"When I was diagnosed with breast cancer in 2009 at age 34, many friends sent me beautiful 
scarves as a thoughtful gift. Unfortunately, many of the scarves, although gorgeous, 
were impractical for several reasons." 

These are not things you usually think about until confronted with the reality:

  • the material was too thin, even when doubled over - you could see my bald head!

  • the material was too slippery - I couldn't tie it and it wouldn't stay put with no hair to attach it to

  • the shape was too rectangular or long - so I couldn't easily make it into a headpiece

  • the shape was too small - so I couldn't tie it on securely

  • the patterns were bright and cheerful - but didn't match anything in my wardrobe

  • the patterns were attention-grabbing - and I didn't want to draw attention to my head-wear

  • the scarf was small or narrow - and left the back of my neck too exposed

  • the scarf had tassels, which although pretty, were impractical

During chemotherapy and radiation she suffered from many side-effects including ongoing fatigue. Other side effects included: inability to think straight, word loss, nausea, constipation, achy legs, achy joints, dry eyes, body hair loss, body hair thinning, mucositis, neutropenia, blotchy rash, hot flushes, oral candidiasis, loss of (some) tastes, odd metallic taste in mouth, burnt feeling in mouth, depression, anxiety, radiation burn, tinnitus ... basically, it was not pleasant!

 Tish looking awesome with her new look!

In rare moments of lucidity she thought of how her situations could be improved. Apart from the side-effects of chemotherapy and radiation, her main concern was the new experience of being bald. It was not just the feeling of looking different but also the little things like being cold on the back of her neck, and not having protection from the sun, wind, stray branches and cupboard corners.

Last day of Chemo!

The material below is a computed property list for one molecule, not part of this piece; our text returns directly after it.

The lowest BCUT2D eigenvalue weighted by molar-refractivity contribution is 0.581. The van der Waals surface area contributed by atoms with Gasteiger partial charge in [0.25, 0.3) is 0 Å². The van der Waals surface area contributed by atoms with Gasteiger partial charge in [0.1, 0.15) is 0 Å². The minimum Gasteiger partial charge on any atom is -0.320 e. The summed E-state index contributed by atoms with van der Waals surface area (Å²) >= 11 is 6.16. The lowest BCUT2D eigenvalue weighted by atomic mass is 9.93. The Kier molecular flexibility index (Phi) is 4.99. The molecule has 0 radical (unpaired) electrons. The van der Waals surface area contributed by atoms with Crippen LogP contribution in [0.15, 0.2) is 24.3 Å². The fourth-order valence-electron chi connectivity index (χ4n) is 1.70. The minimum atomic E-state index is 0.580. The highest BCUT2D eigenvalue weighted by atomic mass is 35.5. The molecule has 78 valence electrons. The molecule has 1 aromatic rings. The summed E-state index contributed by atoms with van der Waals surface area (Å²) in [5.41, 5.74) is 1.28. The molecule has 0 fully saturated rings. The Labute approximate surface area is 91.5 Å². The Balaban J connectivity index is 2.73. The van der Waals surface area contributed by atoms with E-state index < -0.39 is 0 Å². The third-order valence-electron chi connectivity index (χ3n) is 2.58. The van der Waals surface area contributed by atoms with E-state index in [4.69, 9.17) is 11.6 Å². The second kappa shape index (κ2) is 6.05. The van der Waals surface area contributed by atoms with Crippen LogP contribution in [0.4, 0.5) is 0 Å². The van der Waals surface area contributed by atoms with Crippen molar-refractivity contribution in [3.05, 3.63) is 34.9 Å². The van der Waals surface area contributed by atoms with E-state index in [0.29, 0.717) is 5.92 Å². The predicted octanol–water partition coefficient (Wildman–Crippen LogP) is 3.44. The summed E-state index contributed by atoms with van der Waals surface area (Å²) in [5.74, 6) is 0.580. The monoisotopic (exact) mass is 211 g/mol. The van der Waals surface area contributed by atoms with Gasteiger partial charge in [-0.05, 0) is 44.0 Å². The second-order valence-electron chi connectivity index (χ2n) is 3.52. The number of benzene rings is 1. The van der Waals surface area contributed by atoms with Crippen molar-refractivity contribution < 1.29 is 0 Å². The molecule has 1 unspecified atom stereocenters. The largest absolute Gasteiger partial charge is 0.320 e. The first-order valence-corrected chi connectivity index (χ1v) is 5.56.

Thus Hatiheri was born. 'Hatty-Hairy' {Tish} has first hand knowledge of being bald due to chemotherapy and knows exactly the unique challenges this brings. When Tish did feel ready to go out in public and later returned to work part-time she had difficulty finding a scarf that matched her wardrobe. She did not have the energy or interest in matching her wardrobe to a scarf. That was the last straw and she decided to create beautiful, easy to wear head scarves that were suitable for both indoors and outdoors.

These scarves are reversible and come in a variety of colours.


Her website has a list of resources for family and life after cancer support,

a shop to purchase scarves, and her personal treatment photo's from her Breast Cancer experience.


Tish feels that these scarves filled her own need and hopes that others will benefit from her experiences. She does not feel joy knowing that others are suffering but feels joy knowing that she can hopefully help someone out.

Her website is: HERE

Her facebook page is: HERE


* I was not paid in anyway to do this post. I think Tish is awesome and wanted to help others. I also love to give meaningful gifts at Christmas and thought this might be helpful to some women. Lastly, I just wanted you to know that Tish has a wonderful head full of curly hair and is looking stunning!